How does the respondent react to this question, when his government has the policy to recruit tribal people but not the women?
A “No” answer will mean that the government recruits neither group, while a “Yes” implies that the government has a recruiting policy for both the groups.
Such a question typically leads to hesitation and indecision on the part of the respondents. Similarly,
- Do you and your husband want another child?
- Did you find Mr. Noman’s lecture interesting and useful?
– are two more examples of double-barrel questions.
Avoid ambiguous questions
An ambiguous question is one that has more than one possible interpretation.
Here is a basic example:
- Did the lady hit the man with an umbrella?
The two possible interpretations are as follows:
‘Is the lady using an umbrella to hit the man?’ or ‘is she hitting the man who is carrying an umbrella?’
Avoid questions with vague words.
Vague questions invite vague answers. Words like, ‘often,’ ‘fairly,’ ‘occasional,’ ‘frequently,’ “on the whole’ are vague words and should be avoided.
Avoid leading questions
A leading question is one, which by its content, structure, or wording, leads the respondents in the direction of a certain answer. An example of such a question is
- Smoking is harmful, isn’t it?
The answer is most likely to be “Yes.” Likewise, the question,
- Do you agree that the Health Officer should visit the local Health Centre regularly?
Such a question hardly leaves room for ‘No’ or other options and thus is a leading question.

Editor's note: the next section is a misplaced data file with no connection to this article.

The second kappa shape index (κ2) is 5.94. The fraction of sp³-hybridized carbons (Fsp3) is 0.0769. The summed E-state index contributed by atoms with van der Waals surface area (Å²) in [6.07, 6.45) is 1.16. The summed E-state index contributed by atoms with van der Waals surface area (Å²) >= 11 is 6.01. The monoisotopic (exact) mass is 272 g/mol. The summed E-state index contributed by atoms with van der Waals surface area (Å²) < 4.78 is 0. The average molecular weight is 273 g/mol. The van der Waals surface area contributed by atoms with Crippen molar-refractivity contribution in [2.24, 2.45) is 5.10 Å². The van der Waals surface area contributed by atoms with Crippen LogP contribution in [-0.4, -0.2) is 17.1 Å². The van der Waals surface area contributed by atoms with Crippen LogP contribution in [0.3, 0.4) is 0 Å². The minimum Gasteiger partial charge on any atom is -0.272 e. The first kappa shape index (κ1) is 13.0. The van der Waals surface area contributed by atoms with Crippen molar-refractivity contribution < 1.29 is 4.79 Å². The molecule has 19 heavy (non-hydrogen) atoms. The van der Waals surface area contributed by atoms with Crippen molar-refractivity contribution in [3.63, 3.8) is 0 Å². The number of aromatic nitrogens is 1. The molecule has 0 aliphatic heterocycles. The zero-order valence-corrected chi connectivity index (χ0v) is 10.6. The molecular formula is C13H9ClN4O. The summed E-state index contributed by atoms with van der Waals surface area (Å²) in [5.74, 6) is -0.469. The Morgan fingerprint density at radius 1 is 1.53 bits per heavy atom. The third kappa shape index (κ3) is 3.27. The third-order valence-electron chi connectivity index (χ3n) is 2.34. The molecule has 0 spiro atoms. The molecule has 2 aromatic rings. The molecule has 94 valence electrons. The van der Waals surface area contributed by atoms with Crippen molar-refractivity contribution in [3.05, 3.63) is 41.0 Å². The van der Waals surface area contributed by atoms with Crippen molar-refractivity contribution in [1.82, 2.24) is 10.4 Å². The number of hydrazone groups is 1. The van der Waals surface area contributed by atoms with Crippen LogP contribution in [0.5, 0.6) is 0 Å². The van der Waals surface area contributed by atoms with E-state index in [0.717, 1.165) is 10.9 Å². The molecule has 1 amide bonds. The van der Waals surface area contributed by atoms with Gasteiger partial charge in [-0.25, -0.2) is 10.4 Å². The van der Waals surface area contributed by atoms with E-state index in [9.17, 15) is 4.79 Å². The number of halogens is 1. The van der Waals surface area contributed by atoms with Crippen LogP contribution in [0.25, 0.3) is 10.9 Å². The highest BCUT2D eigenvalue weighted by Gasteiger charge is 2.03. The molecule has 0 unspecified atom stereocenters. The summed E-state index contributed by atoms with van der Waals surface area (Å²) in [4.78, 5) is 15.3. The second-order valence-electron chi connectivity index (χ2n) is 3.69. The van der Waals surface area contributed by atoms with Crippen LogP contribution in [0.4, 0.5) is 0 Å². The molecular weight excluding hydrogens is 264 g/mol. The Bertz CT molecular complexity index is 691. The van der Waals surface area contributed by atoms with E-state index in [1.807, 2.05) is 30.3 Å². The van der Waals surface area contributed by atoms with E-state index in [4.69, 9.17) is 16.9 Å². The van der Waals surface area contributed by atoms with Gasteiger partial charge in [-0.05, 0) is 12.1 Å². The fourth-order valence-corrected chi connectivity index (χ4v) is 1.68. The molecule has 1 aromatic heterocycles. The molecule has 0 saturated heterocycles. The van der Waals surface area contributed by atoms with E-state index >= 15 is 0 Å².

Avoid presuming questions
Questions should not, generally speaking, presume anything about the respondent. Question like
- How many cigarettes do you smoke daily?
It is a presumed question on the ground that the interviewer has assumed that the respondent is a smoker.
Avoid hypothetical questions
Hypothetical questions do not provide a great deal of information, and in general, people find them quite difficult to answer and sometimes, treat them funny and avoid answering.
They merely demonstrate the predictive behavior of the respondent and thus are of little significance. Question of the form
- Would you like to become the president of the country?
-is a hypothetical question.
Avoid questions that involve memory.
Events that have occurred in the distant past are sometimes difficult to recollect for many people. For example,
- How many times did you experience load shedding during the last
Avoid sensitive, threatening, or embarrassing questions.
Sensitive, threatening, or embarrassing questions may inquire about such subjects as the respondents’ gambling habits, drinking, or sexual preferences. Such questions should be worded as tactfully as possible and avoid asking it at the beginning of the interview.
Give the respondent a chance to be relaxed and then ask questions on any sensitive or embarrassing issues relevant to your objective.
For example, “Are you a drug user”? is a sensitive question, and its answer is difficult to obtain.
Randomized response techniques may be employed to deal with such questions. Similarly, painful questions should also be asked with great care. Offensive questions should be avoided as far as possible.
Maintain sequencing of the questions
The sequence of the questions must be logical for the respondent and allow as much time as possible for a “natural discussion,” even in more structured interviews.
To maintain the sequence, it is rewarding to keep questions on background variables (e.g., education, marital status, occupation, income, etc.) at the beginning of the questionnaire as minimum as possible. These are personal information that people are reluctant to answer.